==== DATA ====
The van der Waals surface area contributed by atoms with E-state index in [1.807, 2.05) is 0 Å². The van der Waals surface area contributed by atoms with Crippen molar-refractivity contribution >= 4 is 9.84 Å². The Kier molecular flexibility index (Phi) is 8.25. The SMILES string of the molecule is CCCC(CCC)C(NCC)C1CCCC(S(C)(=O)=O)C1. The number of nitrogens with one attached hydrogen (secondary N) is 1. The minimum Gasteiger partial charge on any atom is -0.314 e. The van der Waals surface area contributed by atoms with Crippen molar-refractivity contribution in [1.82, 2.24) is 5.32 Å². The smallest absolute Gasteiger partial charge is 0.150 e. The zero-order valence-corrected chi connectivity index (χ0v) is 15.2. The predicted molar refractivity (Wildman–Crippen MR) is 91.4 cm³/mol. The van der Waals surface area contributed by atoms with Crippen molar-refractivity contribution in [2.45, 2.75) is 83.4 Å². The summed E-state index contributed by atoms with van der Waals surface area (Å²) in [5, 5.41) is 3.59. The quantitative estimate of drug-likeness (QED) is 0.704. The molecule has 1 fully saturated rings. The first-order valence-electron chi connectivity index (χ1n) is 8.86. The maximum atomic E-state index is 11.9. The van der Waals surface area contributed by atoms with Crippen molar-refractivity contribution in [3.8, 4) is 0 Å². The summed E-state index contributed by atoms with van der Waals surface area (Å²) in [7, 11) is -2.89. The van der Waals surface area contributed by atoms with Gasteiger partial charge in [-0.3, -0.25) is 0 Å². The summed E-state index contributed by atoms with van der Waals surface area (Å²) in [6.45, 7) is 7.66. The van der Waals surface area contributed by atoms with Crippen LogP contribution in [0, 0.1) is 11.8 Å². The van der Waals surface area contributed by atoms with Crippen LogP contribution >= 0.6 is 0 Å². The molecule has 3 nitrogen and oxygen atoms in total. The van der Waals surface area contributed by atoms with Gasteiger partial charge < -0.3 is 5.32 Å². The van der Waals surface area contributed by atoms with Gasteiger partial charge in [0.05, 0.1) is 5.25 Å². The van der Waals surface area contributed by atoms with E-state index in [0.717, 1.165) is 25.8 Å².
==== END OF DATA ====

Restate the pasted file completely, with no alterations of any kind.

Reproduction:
The van der Waals surface area contributed by atoms with E-state index in [1.807, 2.05) is 0 Å². The van der Waals surface area contributed by atoms with Crippen molar-refractivity contribution >= 4 is 9.84 Å². The Kier molecular flexibility index (Phi) is 8.25. The SMILES string of the molecule is CCCC(CCC)C(NCC)C1CCCC(S(C)(=O)=O)C1. The number of nitrogens with one attached hydrogen (secondary N) is 1. The minimum Gasteiger partial charge on any atom is -0.314 e. The van der Waals surface area contributed by atoms with Crippen molar-refractivity contribution in [1.82, 2.24) is 5.32 Å². The smallest absolute Gasteiger partial charge is 0.150 e. The zero-order valence-corrected chi connectivity index (χ0v) is 15.2. The predicted molar refractivity (Wildman–Crippen MR) is 91.4 cm³/mol. The van der Waals surface area contributed by atoms with Crippen molar-refractivity contribution in [2.45, 2.75) is 83.4 Å². The summed E-state index contributed by atoms with van der Waals surface area (Å²) in [5, 5.41) is 3.59. The quantitative estimate of drug-likeness (QED) is 0.704. The molecule has 1 fully saturated rings. The first-order valence-electron chi connectivity index (χ1n) is 8.86. The maximum atomic E-state index is 11.9. The van der Waals surface area contributed by atoms with Crippen molar-refractivity contribution in [3.8, 4) is 0 Å². The summed E-state index contributed by atoms with van der Waals surface area (Å²) in [7, 11) is -2.89. The van der Waals surface area contributed by atoms with Gasteiger partial charge in [-0.3, -0.25) is 0 Å². The summed E-state index contributed by atoms with van der Waals surface area (Å²) in [6.45, 7) is 7.66. The van der Waals surface area contributed by atoms with Crippen LogP contribution in [0, 0.1) is 11.8 Å². The van der Waals surface area contributed by atoms with Crippen LogP contribution >= 0.6 is 0 Å². The molecule has 3 nitrogen and oxygen atoms in total. The van der Waals surface area contributed by atoms with Gasteiger partial charge < -0.3 is 5.32 Å². The van der Waals surface area contributed by atoms with Gasteiger partial charge in [0.05, 0.1) is 5.25 Å². The van der Waals surface area contributed by atoms with E-state index in [0.717, 1.165) is 25.8 Å².